Encouraging students to explore new cultures in ways that foster their critical thinking, independence, and collaboration.

Grades 6-8, Grades 9-12

On January 23rd and 30th, I’ll share how I help my 6th-12th grade students become better critical thinkers and more independent and collaborative learners. I’ll present the details of an investigative, project-based learning unit that brings them in contact with a new culture and with individuals from other countries. I’ll explain how this three-month long exploration encourages my students to recognize the value of being contributing members of their community, challenges them to responsible citizens of the world, and gives them the opportunity to work together to explore and solve complex social problems that they identify themselves.

The key to this approach is encouraging students to cross boundaries with which they’re familiar—geographic boundaries, cultural boundaries, even language boundaries—and to come together to solve a problem or champion a cause that’s central to the lives of other students who they don’t already know.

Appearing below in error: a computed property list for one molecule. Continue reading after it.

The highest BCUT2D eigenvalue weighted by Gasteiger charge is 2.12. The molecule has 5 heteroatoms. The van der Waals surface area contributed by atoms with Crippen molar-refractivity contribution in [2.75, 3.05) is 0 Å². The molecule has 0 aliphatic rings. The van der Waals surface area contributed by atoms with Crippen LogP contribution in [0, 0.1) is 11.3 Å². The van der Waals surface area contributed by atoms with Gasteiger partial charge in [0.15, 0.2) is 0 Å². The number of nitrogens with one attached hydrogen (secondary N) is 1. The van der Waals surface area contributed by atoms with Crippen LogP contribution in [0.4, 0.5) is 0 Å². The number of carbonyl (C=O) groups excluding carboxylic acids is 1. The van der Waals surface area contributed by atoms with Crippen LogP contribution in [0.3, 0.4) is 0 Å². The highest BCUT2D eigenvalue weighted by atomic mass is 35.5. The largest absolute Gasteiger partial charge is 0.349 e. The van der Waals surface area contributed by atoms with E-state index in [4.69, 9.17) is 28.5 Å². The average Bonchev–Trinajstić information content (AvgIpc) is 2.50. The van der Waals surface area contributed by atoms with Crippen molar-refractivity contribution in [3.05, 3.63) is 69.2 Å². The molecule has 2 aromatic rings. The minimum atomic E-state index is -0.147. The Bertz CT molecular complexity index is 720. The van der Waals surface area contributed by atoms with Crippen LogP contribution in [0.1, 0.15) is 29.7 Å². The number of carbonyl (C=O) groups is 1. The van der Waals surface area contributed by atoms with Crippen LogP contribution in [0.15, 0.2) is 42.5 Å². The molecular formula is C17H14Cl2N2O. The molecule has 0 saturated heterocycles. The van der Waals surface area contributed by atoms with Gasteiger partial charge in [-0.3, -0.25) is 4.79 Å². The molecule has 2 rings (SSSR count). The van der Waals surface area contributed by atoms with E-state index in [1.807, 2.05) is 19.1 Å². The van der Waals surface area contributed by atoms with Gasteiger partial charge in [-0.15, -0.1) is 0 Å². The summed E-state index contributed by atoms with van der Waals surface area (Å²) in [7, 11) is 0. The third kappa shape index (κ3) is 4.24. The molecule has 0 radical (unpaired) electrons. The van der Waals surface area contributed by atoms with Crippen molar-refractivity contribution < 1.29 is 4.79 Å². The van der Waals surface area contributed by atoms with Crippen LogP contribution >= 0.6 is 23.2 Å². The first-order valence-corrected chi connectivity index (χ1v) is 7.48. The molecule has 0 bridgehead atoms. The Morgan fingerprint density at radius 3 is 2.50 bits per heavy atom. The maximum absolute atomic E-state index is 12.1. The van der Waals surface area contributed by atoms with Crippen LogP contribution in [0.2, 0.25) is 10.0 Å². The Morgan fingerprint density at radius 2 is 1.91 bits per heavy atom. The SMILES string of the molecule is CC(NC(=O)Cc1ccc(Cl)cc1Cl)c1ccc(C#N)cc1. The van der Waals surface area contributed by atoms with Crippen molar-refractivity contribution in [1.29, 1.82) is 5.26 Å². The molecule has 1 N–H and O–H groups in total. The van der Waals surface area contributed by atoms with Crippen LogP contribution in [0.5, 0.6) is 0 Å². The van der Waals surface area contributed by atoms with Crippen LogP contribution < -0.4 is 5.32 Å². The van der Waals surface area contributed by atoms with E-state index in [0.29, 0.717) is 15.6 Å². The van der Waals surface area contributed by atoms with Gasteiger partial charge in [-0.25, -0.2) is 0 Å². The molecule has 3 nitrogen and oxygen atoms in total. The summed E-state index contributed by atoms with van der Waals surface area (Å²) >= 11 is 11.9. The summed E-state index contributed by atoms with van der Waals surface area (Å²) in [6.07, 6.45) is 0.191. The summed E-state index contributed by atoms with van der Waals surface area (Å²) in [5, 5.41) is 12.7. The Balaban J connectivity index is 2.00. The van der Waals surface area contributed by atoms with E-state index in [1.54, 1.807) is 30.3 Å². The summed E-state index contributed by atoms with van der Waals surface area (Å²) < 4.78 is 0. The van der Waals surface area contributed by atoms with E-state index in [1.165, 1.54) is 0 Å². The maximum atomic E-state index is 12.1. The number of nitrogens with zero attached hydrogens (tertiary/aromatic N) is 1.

To do so, I look within my curriculum for themes that can be connected to global issues. After narrowing it down to a driving question I make connections with teachers, community leaders, and with students with whom my students can collaborate and then introduce the project to my class. The teachers involved and I work together with students, helping them investigate the issue from a perspective they choose and helping them to make the connections with individuals they can learn from.  At the end, they are able to present a product or a proposal for action to each other, and to other members of our learning community.

In our first session, I’ll describe the process by which I plan and develop this project and the way in which I focus specifically on the end goal. I’ll also share how I’ve been able to integrate interdisciplinary learning and peer collaboration using digital software like the Google Suite.

With this background, you’ll have the chance to align this project with your own content standards, and when we gather for our second meeting you will have the chance to think through how to create an outline for your own similar project and the assessment tools that best align with your project goals. At this time, I will also share the detailed timeline I use to help the students and teachers move toward our common end goal in a timely manner.

Meirav Kravetz

Meirav Kravetz is an experienced Hebrew teacher and World Language Coordinator at Miami Hebrew Academy. She has extensive training and experience in blended learning and differentiating instruction. Meirav’s goal is to help students become critica... Full Bio